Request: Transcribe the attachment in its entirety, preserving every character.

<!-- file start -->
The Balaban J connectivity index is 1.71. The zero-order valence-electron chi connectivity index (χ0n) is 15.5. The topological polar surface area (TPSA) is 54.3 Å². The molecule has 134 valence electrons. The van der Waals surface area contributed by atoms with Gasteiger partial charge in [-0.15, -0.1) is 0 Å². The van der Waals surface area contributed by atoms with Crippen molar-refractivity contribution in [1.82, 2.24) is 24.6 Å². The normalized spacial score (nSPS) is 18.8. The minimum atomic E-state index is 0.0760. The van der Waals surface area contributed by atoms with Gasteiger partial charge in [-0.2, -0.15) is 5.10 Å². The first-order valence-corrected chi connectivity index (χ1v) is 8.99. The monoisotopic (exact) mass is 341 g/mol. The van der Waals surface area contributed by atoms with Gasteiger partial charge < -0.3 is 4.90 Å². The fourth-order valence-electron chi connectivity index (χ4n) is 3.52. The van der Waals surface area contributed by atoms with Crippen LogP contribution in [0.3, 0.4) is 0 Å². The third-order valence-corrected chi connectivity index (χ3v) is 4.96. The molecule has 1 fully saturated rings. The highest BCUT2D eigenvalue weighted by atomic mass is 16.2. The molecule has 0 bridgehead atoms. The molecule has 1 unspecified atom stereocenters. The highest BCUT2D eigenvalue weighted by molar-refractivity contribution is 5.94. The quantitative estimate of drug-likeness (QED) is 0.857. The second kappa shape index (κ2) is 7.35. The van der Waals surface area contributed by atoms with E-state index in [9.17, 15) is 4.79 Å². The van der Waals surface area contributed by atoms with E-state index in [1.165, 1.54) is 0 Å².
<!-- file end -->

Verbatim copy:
The Balaban J connectivity index is 1.71. The zero-order valence-electron chi connectivity index (χ0n) is 15.5. The topological polar surface area (TPSA) is 54.3 Å². The molecule has 134 valence electrons. The van der Waals surface area contributed by atoms with Gasteiger partial charge in [-0.15, -0.1) is 0 Å². The van der Waals surface area contributed by atoms with Crippen molar-refractivity contribution in [1.82, 2.24) is 24.6 Å². The normalized spacial score (nSPS) is 18.8. The minimum atomic E-state index is 0.0760. The van der Waals surface area contributed by atoms with Gasteiger partial charge in [-0.2, -0.15) is 5.10 Å². The first-order valence-corrected chi connectivity index (χ1v) is 8.99. The monoisotopic (exact) mass is 341 g/mol. The van der Waals surface area contributed by atoms with Gasteiger partial charge < -0.3 is 4.90 Å². The fourth-order valence-electron chi connectivity index (χ4n) is 3.52. The van der Waals surface area contributed by atoms with Crippen LogP contribution in [0.3, 0.4) is 0 Å². The third-order valence-corrected chi connectivity index (χ3v) is 4.96. The molecule has 1 fully saturated rings. The highest BCUT2D eigenvalue weighted by atomic mass is 16.2. The molecule has 0 bridgehead atoms. The molecule has 1 unspecified atom stereocenters. The highest BCUT2D eigenvalue weighted by molar-refractivity contribution is 5.94. The quantitative estimate of drug-likeness (QED) is 0.857. The second kappa shape index (κ2) is 7.35. The van der Waals surface area contributed by atoms with E-state index in [9.17, 15) is 4.79 Å². The van der Waals surface area contributed by atoms with E-state index in [1.165, 1.54) is 0 Å².